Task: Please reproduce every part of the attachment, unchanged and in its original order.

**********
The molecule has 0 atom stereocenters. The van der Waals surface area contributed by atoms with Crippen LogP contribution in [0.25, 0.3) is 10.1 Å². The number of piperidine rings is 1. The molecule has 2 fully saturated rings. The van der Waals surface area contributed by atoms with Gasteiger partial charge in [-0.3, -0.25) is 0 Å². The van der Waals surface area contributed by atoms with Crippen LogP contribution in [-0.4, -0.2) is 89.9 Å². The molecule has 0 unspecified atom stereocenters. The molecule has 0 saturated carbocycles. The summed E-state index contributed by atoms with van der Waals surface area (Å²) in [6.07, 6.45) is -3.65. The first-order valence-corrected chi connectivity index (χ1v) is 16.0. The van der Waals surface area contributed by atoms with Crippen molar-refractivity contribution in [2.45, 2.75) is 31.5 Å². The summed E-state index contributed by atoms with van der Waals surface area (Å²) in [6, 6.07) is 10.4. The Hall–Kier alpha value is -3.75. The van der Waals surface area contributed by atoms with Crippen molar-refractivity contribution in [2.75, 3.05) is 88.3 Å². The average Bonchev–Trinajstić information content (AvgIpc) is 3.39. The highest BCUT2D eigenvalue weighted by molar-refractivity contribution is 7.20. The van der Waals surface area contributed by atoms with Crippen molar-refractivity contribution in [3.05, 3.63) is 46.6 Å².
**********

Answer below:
The molecule has 0 atom stereocenters. The van der Waals surface area contributed by atoms with Crippen LogP contribution in [0.25, 0.3) is 10.1 Å². The number of piperidine rings is 1. The molecule has 2 fully saturated rings. The van der Waals surface area contributed by atoms with Gasteiger partial charge in [-0.3, -0.25) is 0 Å². The van der Waals surface area contributed by atoms with Crippen LogP contribution in [-0.4, -0.2) is 89.9 Å². The molecule has 0 unspecified atom stereocenters. The molecule has 0 saturated carbocycles. The summed E-state index contributed by atoms with van der Waals surface area (Å²) in [6.07, 6.45) is -3.65. The first-order valence-corrected chi connectivity index (χ1v) is 16.0. The van der Waals surface area contributed by atoms with Crippen molar-refractivity contribution in [2.45, 2.75) is 31.5 Å². The summed E-state index contributed by atoms with van der Waals surface area (Å²) in [6, 6.07) is 10.4. The Hall–Kier alpha value is -3.75. The van der Waals surface area contributed by atoms with Crippen molar-refractivity contribution in [2.75, 3.05) is 88.3 Å². The average Bonchev–Trinajstić information content (AvgIpc) is 3.39. The highest BCUT2D eigenvalue weighted by molar-refractivity contribution is 7.20. The van der Waals surface area contributed by atoms with Crippen molar-refractivity contribution in [3.05, 3.63) is 46.6 Å².